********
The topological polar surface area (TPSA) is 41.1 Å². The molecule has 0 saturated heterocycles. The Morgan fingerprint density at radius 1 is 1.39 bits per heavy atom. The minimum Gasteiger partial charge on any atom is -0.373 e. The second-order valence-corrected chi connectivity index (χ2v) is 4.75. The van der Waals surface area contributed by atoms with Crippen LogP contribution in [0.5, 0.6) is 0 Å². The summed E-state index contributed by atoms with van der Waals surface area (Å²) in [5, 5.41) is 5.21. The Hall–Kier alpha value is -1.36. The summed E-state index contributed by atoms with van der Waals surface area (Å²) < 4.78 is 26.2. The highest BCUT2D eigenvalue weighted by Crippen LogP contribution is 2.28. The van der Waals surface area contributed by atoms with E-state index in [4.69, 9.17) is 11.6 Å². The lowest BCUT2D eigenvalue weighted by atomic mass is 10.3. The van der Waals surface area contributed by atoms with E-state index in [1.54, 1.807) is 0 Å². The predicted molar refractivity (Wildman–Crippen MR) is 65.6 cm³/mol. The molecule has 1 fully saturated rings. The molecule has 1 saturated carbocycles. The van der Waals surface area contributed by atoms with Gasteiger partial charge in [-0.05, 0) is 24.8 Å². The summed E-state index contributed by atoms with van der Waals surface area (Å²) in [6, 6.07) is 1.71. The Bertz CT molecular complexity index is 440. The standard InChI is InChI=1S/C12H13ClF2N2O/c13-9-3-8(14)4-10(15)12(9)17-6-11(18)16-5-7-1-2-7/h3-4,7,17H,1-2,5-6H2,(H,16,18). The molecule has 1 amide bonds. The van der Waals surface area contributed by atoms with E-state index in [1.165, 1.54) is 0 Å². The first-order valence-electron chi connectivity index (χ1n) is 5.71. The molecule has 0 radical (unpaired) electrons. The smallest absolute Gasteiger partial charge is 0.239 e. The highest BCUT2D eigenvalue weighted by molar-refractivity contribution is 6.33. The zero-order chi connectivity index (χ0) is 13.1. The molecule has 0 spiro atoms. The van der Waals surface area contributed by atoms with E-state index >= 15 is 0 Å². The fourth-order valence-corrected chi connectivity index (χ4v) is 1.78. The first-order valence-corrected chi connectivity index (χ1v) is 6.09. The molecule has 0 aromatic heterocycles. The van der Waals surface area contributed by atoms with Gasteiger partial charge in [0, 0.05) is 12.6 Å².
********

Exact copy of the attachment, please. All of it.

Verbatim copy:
The topological polar surface area (TPSA) is 41.1 Å². The molecule has 0 saturated heterocycles. The Morgan fingerprint density at radius 1 is 1.39 bits per heavy atom. The minimum Gasteiger partial charge on any atom is -0.373 e. The second-order valence-corrected chi connectivity index (χ2v) is 4.75. The van der Waals surface area contributed by atoms with Crippen LogP contribution in [0.5, 0.6) is 0 Å². The summed E-state index contributed by atoms with van der Waals surface area (Å²) in [5, 5.41) is 5.21. The Hall–Kier alpha value is -1.36. The summed E-state index contributed by atoms with van der Waals surface area (Å²) < 4.78 is 26.2. The highest BCUT2D eigenvalue weighted by Crippen LogP contribution is 2.28. The van der Waals surface area contributed by atoms with E-state index in [4.69, 9.17) is 11.6 Å². The lowest BCUT2D eigenvalue weighted by atomic mass is 10.3. The van der Waals surface area contributed by atoms with E-state index in [1.54, 1.807) is 0 Å². The predicted molar refractivity (Wildman–Crippen MR) is 65.6 cm³/mol. The molecule has 1 fully saturated rings. The molecule has 1 saturated carbocycles. The van der Waals surface area contributed by atoms with Gasteiger partial charge in [-0.05, 0) is 24.8 Å². The summed E-state index contributed by atoms with van der Waals surface area (Å²) in [6, 6.07) is 1.71. The Bertz CT molecular complexity index is 440. The standard InChI is InChI=1S/C12H13ClF2N2O/c13-9-3-8(14)4-10(15)12(9)17-6-11(18)16-5-7-1-2-7/h3-4,7,17H,1-2,5-6H2,(H,16,18). The molecule has 1 amide bonds. The van der Waals surface area contributed by atoms with E-state index in [1.165, 1.54) is 0 Å². The first-order valence-electron chi connectivity index (χ1n) is 5.71. The molecule has 0 radical (unpaired) electrons. The smallest absolute Gasteiger partial charge is 0.239 e. The highest BCUT2D eigenvalue weighted by molar-refractivity contribution is 6.33. The zero-order chi connectivity index (χ0) is 13.1. The molecule has 0 spiro atoms. The van der Waals surface area contributed by atoms with E-state index >= 15 is 0 Å². The fourth-order valence-corrected chi connectivity index (χ4v) is 1.78. The first-order valence-corrected chi connectivity index (χ1v) is 6.09. The molecule has 0 aromatic heterocycles. The van der Waals surface area contributed by atoms with Gasteiger partial charge in [0, 0.05) is 12.6 Å².